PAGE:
“I think it’s really important that people keep signing up to these type of trials to push research forward.”
A study looking at ways of helping doctors work out how long someone with cancer is likely to live (IPAC)
Please note - this trial is no longer recruiting patients. We hope to add results when they are available.
This study is looking at blood tests, physical activity and
Doctors try to give people who want to know their prognosis as accurate an idea as possible, but sometimes it is not easy for them to know. Having an accurate prognosis can help the patient, family and care team to plan for the future, and help to maintain quality of life.
To work out prognosis for people with advanced cancer, doctors can look at levels of white blood cells and certain proteins and
Researchers believe that the combination of certain clinical and blood markers can help predict how long someone with cancer is likely to live. In this study they want to know how blood markers and clinical markers link together. They will talk to people with advanced cancer about their symptoms and test their physical ability. They will also take some blood to look for markers they know about, and for future research into new markers.
They want to try to identify what helps to predict how long someone is likely to live. They hope that in future, this information will help to improve how well people with cancer are looked after. You will not have any direct benefit from taking part in this study. But the results of the study will be used to help people with cancer in the future.
Who can enter
If you are suitable to join this study a member of the study team will ask if you would like to take part. People taking part will
- Have advanced cancer or be having cancer treatment to control symptoms rather than cure their cancer
- Be able to complete the study questionnaires and give a sample of blood
- Be at least 18 years old
You cannot enter this study if you
This study will recruit 500 people. Everyone taking part will have an interview, during which you fill out a set of questionnaires. These ask you about any symptoms and how you’ve been feeling. It is called a quality of life study.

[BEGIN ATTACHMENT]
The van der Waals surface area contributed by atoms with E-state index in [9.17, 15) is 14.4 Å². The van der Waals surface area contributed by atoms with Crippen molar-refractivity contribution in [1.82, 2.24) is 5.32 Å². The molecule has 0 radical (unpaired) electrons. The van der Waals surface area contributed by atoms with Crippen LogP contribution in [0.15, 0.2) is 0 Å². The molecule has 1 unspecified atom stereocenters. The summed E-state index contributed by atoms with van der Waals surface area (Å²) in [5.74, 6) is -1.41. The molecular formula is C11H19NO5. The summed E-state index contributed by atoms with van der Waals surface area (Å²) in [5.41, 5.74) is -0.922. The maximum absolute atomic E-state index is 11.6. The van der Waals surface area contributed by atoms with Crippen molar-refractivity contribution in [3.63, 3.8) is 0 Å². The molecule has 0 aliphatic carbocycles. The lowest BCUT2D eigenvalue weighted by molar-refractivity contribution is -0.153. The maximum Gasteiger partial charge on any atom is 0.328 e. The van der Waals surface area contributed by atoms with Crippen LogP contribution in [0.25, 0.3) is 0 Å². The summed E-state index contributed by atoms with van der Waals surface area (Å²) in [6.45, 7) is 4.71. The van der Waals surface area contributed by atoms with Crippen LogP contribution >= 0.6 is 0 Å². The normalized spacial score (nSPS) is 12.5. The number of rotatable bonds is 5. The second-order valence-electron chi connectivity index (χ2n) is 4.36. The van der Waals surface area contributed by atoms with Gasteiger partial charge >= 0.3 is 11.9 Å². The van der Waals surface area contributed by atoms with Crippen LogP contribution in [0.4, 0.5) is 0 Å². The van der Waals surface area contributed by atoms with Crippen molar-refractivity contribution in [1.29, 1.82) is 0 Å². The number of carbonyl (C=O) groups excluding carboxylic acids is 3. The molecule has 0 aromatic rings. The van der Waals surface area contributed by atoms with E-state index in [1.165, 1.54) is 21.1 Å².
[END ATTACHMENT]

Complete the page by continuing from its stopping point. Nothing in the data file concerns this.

If you feel able to, you will have a couple of brief walking tests. These involve
- Timing how long it takes you to stand up from a chair, walk 3 metres and sit down again
- Measuring how far you can walk in 2 minutes
The study team will collect information about your cancer and any other health problems from your medical records. You may have a physical examination if they cannot get all of this information from your medical notes. The team will also contact your GP in the following months to find out how you are getting on.
You give a blood sample so that the team can look for features in the blood (biomarkers) that they may be able to link with the information they collect about your cancer and general health.
The team believe that new blood markers will be discovered in future to help doctors improve their understanding of the course of cancer, and how best to look after people. They will ask if you would be willing to give another blood sample that they can store to study at a later date. You do not have to give this extra sample if you don’t want to. You can still take part in the rest of the study.
The team will treat all this information anonymously, so no one will be able to link it to you.
You will meet with the study team at the hospital or hospice, when you are already there for something else.
You may have a small bruise where you gave your blood sample.
How to join a clinical trial
Dr Barry Laird
Medical Research Scotland
NIHR Clinical Research Network: Cancer
University of Edinburgh